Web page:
/** Always have some javadoc
 */
class MyClassName
{
    // indent by 4 spaces.
    // use spaced to indent
    // The code must format OK with default tabsize of 8.

    private static final int ALL_CAPS_FOR_PUBLIC_CONSTANTS=1;

    // Field prefixed with __ for static of _ for normal fields.
    // This convention is no longer mandatory, but any given
    // class should either consistently use this style or not.
    private static String __staticField;
    private Object _privateField;


    // use getters and setters rather than public fields.
    public void setPrivateField(Object privateField)
    {
        _privateField=privateField;
    }

    public Object getPrivateField()
    {
        return _privateField;
    }

    public void doSomething()
        throws SomeException
    {
        Object local_variable = _privateField;
        if (local_variable==null)
        {
             // do Something
        }
    }
}

While Eclipse Jetty is an open source project it is also a member of the Eclipse Foundation which carries along some additional responsibilities. Intellectual Property is a hallmark concern of the Eclipse Foundation so you are encouraged to understand what that entails before diving in. As much as we would like to accept a tremendous pull request, without the proper chain of events being completed our hands are tied. That being said, the steps are not particularly onerous and we are happy to work with you to get them accomplished.

Logging Conventions

When deciding when and what to log, bear in mind a few things:

  • never use LOG.debug without a preceding if (LOG.isDebugEnabled())

  • we don’t want to pollute the log with very long stacktraces unless necessary

  • we don’t want to routinely produce logging events in response to data sent by a user

  • we should not call more than one LOG method for a single event: otherwise log messages may be interleaved and more confusing

  • we should never LOG.warn and then throw that exception, as that will result in double handling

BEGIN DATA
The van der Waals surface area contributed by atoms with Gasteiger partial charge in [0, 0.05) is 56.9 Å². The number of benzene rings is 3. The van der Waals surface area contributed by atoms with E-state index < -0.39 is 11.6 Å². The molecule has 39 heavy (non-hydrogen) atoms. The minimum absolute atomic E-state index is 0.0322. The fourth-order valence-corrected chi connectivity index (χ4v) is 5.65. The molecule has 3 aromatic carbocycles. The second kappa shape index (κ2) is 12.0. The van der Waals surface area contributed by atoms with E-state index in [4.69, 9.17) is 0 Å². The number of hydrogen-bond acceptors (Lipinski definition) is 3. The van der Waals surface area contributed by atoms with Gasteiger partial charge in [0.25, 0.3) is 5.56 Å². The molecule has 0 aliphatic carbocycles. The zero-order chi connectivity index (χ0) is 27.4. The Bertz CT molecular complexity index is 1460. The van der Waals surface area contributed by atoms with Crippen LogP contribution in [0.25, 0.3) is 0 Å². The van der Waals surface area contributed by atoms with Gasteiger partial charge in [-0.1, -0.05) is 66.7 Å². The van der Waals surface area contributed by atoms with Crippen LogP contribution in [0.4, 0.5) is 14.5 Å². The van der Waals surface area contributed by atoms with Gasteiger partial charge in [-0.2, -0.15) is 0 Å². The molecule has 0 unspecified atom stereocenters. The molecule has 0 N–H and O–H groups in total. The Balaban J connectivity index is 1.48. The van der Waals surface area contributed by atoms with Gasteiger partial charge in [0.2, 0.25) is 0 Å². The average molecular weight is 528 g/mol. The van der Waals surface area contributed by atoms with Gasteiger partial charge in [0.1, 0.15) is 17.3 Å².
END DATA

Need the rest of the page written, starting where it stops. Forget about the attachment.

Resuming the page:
• we should seldom LOG.debug and then throw as that will make debug verbose and add little information

  • when interacting with a request, or information received from a client:

    • no logging unless isDebugEnabled, in which case you output at DEBUG level eg:

  catch (Throwable t)
  {
     if (LOG.isDebugEnabled())
       LOG.debug("Something happened {} {} {}",x, y, z, t);
  }
  • when calling into application code that throws an exception:

    • use INFO level, and use isDebugEnabled to cut down on the size of the logging of stack traces:

  catch (Throwable t)
  {
    if (LOG.isDebugEnabled())
      LOG.info("Something happened {} {} {}", x, y, z, t);
    else
      LOG.info("Something happened {} {} {} {}", x, y, z, t.toString());
  }
  • when exceptions happen in jetty code:

    • mostly use WARN or ERROR level

    • if the exception is not entirely unexpected, can happen relatively frequently, or can potentially have a very long stack trace and you don’t want to clutter up the log, you can use isDebugEnabled to cut down on the size of the logging of the stacktrace:

  catch (Throwable t)
  {
    if (LOG.isDebugEnabled())
      LOG.warn("Something happened {} {} {}", x, y, z, t);
    else
      LOG.warn("Something happened {} {} {} {}", x, y, z, t.toString());
  }
Be aware that LOG.warn("Something happened", t) is the same as LOG.warn("Something happened {}", t), at least for the default jetty logging. In both cases, the full stacktrace is output. If you only want the log message, you need to do LOG.warn("Something happened {}", t.toString()).